In a 19th Amendment video, produced by the Administrative Office of the U.S. Courts for use in classrooms, courtrooms, and the distance-learning space, an unlikely connection is made between two rights activists from different eras. Suffragette Virginia Minor and Vietnam war protester Mary Beth Tinker were separated by 100 years, but their passions came together in the legal history of the nation and of St. Louis, where they each worked through the courts to make social change. Both cases were decided – with different outcomes – by the Supreme Court of the United States.
Explore classroom lesson plans related to Ken Burns’s and Lynn Novick’s 10-part, 18-hour documentary series, The Vietnam War, which tells the story of one of the most consequential, divisive and controversial events in American history. The series explores the human dimensions of the war through the testimony of nearly 80 witnesses from all sides.
Ethics: Journalists have professional standards – often called a code of ethics – to help them decide what is the right and responsible thing to do on the job. Pick one of the two iconic photos from the Vietnam War shown below. List the pros and cons for publishing that image. If you were a newspaper editor at the time, would you have published the photograph? Why or why not?
Did the government’s efforts to prevent two newspapers from publishing classified information given to them by a government whistle-blower violate the First Amendment protection of freedom of the press? The Washington Post published classified information despite a court injunction. That information changed American perception of the Vietnam War effort.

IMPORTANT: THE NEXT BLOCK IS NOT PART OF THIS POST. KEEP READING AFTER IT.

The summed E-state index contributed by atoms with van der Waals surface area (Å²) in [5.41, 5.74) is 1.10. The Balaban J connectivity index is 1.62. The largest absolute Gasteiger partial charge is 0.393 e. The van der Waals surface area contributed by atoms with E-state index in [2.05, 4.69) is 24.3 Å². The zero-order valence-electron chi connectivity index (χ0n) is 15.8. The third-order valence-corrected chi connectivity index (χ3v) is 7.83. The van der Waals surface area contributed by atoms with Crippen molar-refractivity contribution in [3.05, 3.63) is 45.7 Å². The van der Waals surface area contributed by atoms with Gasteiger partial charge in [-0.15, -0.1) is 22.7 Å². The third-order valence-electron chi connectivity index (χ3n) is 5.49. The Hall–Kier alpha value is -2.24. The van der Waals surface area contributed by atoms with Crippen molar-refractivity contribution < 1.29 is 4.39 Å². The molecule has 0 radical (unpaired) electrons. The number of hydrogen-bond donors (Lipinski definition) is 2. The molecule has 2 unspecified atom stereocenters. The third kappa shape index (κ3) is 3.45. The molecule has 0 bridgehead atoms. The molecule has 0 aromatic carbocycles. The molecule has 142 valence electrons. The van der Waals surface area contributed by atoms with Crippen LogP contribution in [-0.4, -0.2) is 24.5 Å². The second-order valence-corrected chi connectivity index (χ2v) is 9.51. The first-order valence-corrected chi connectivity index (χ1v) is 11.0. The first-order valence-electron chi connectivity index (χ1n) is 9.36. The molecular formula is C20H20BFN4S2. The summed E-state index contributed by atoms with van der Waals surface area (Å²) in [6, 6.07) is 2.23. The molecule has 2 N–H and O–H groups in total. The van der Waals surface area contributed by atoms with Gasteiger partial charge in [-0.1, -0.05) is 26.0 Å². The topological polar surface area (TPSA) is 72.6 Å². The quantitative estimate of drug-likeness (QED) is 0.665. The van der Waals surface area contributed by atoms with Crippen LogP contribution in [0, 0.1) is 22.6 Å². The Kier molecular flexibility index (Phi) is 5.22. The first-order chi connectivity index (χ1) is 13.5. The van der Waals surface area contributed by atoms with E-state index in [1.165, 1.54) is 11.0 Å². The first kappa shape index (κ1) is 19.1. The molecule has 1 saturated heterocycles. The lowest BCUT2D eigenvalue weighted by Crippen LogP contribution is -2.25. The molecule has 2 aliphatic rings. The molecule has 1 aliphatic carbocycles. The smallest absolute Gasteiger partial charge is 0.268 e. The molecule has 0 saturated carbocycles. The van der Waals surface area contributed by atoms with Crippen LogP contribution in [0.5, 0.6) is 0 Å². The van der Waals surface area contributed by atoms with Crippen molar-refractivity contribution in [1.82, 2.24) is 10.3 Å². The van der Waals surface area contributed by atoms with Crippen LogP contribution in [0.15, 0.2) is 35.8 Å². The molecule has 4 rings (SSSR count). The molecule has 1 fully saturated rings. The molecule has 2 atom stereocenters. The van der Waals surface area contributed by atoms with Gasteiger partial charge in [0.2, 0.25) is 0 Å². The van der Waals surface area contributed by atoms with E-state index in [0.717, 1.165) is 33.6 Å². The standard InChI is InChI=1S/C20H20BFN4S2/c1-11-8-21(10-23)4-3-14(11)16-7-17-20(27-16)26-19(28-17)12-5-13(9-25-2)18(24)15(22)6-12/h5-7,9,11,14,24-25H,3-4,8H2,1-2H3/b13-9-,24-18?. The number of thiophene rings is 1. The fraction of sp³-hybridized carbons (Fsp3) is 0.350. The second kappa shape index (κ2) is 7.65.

Justices Stephen G. Breyer, Anthony M. Kennedy and Sandra Day O’Connor and students discuss the First Amendment’s right to free speech, and in particular students’ free speech rights in the Supreme Court cases Tinker v. Des Moines Independent Community School District and Morse v. Frederick. In the Tinker case, students wore black armbands to school in silent protest of the Vietnam War. In the Morse case, a student held up a sign that said “Bong HITS 4 Jesus” at a parade.
Using this resource, students will view short C-SPAN video clips exploring the background and different arguments surrounding the question over the current voting age. This deliberation has students learn about the history of lowering the voting age and explore the question: Should the voting age be lowered to 16?
Students explore the constitutional amendment process, learn about three amendments that were not ratified, and simulate a state-level ratification process. The lesson fits into a variety of courses, including government, law, civics and history.
This documentary examines the First Amendment’s protection of a free press as well as the historic origins of this right and the ramifications of the landmark ruling in New York Times v. United States in which the Supreme Court that prior restraint is unconstitutional. The federal government could not prevent newspapers from publishing the Pentagon Papers. A lesson plan, Defenders of Liberty: The People and the Press, accompanies the video.
This lesson will explore the implementation of the war-making power from the first declared war under the Constitution—the War of 1812—to the Iraq War. Using primary sources, students will investigate how the constitutional powers to initiate war have been exercised by the legislative and executive branches at several key moments in American history. They will also evaluate why and how the balance of authority in initiating war has changed over time, and the current balance of power.